Since it’s launch in 2011, Uber has gone from strength to strength. Starting in San Francisco, the company has begun impressive world domination and is now available in 300 cities, in 58 different countries worldwide, with the company being valued in the region of $50bn.
As Uber continues to grow in popularity with its ever-expanding client base, it also began disputes with both governments and taxi companies alike. The government has actually banned Uber in Berlin, although it remains active in other German cities and they have also been the subject of protests in London, Paris and Madrid, to name a few.
Opposition to the app claim that the company operates illegally and that by not paying taxes and licensing fees, it creates unfair competition at the expense of passenger safety.
Now don’t get me wrong, I’m not an advocate of tax evasion and I’m not familiar with the intrinsic details on that side, but on the surface (and from an Uber clients perspective), it appears that a new and exciting company is using technological advances to break a monopoly held by the iconic black cabs. Now we’re all aware of the time and effort involved with cabbies learning ‘the knowledge’, but surely the increased availability, accuracy and affordability of GPS systems should have rang alarm bells with someone somewhere? In a market dominated by an extortionately priced product, the opportunity for someone to undercut and take over has been there for a while. If anything, I’m surprised nobody jumped on it sooner.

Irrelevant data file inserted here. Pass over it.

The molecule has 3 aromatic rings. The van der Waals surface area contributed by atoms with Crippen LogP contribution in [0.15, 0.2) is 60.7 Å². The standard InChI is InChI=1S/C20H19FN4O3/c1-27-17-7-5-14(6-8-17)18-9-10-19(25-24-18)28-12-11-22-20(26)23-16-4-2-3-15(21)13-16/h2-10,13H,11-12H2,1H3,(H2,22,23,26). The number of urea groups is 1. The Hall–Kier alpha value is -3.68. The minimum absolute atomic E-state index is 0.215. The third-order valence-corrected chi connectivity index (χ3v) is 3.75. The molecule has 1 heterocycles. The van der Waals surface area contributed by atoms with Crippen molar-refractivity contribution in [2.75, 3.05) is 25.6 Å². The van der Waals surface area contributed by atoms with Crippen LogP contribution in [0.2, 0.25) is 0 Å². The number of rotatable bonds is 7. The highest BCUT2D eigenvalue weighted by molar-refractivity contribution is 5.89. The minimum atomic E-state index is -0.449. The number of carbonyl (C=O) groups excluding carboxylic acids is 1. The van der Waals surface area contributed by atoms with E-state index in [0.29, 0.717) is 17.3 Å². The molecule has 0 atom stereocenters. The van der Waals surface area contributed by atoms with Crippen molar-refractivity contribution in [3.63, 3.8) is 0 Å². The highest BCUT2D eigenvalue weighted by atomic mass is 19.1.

Today the High Court has ruled that Uber is not breaking the law, as the app used by drivers is fundamentally different to the traditional taximeter. Amongst other things, the London Taxi Driver Association (LTDA) was trying to impose a minimum 5 minute wait to call a car, which is fairly hypocritical considering they launched a rival app (Hailo) which, for some reason (*cough* price *cough), isn’t as popular as Uber.
By now it’s probably glaringly obvious that I’m an Uber fan, but, unlike most, I’ve spent a disproportionate amount of time weighing up the various pros and cons. It does upset me that I’m paying money to an American based company over a UK based one and, being in love with London as I am, the disappearance of the iconic black cab would not sit easy with me. But then I see my email inbox and remember that, in the small hours of this morning, my taxi ride home cost me £5.58 instead of the usual £15–20 it costs in a black cab!! Should there be a small difference I would undoubtedly stay loyal to the British owned firms, but with such a significant price difference I’m resigned to the fact that there is a price on my loyalty…. and it runs in the region of 66% discount! It’s also hard to get too disgruntled about companies not paying tax in the UK when there’s a Starbucks on every corner.